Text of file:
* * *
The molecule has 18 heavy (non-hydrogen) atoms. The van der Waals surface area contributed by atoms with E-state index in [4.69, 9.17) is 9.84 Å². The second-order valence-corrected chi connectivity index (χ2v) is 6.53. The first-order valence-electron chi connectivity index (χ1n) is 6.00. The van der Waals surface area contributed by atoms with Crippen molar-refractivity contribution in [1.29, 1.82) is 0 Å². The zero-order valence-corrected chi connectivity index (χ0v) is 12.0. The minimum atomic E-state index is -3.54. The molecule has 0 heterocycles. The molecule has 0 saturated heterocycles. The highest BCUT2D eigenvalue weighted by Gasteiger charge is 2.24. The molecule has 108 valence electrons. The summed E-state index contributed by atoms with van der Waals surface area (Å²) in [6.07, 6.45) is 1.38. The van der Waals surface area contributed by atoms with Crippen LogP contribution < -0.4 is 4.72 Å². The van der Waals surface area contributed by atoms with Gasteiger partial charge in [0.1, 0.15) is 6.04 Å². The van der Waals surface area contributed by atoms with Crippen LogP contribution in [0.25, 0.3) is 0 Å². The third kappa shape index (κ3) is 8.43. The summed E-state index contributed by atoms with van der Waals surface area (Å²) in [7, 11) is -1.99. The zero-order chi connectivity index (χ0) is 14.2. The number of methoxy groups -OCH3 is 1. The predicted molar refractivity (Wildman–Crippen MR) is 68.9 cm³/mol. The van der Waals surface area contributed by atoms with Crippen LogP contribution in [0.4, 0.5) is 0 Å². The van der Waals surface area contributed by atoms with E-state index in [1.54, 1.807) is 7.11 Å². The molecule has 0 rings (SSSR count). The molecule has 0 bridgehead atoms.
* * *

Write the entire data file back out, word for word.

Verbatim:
The molecule has 18 heavy (non-hydrogen) atoms. The van der Waals surface area contributed by atoms with E-state index in [4.69, 9.17) is 9.84 Å². The second-order valence-corrected chi connectivity index (χ2v) is 6.53. The first-order valence-electron chi connectivity index (χ1n) is 6.00. The van der Waals surface area contributed by atoms with Crippen molar-refractivity contribution in [1.29, 1.82) is 0 Å². The zero-order valence-corrected chi connectivity index (χ0v) is 12.0. The minimum atomic E-state index is -3.54. The molecule has 0 heterocycles. The molecule has 0 saturated heterocycles. The highest BCUT2D eigenvalue weighted by Gasteiger charge is 2.24. The molecule has 108 valence electrons. The summed E-state index contributed by atoms with van der Waals surface area (Å²) in [6.07, 6.45) is 1.38. The van der Waals surface area contributed by atoms with Crippen LogP contribution < -0.4 is 4.72 Å². The van der Waals surface area contributed by atoms with Gasteiger partial charge in [0.1, 0.15) is 6.04 Å². The van der Waals surface area contributed by atoms with Crippen LogP contribution in [0.25, 0.3) is 0 Å². The third kappa shape index (κ3) is 8.43. The summed E-state index contributed by atoms with van der Waals surface area (Å²) in [7, 11) is -1.99. The zero-order chi connectivity index (χ0) is 14.2. The number of methoxy groups -OCH3 is 1. The predicted molar refractivity (Wildman–Crippen MR) is 68.9 cm³/mol. The van der Waals surface area contributed by atoms with Crippen LogP contribution in [0.4, 0.5) is 0 Å². The van der Waals surface area contributed by atoms with E-state index in [1.54, 1.807) is 7.11 Å². The molecule has 0 rings (SSSR count). The molecule has 0 bridgehead atoms.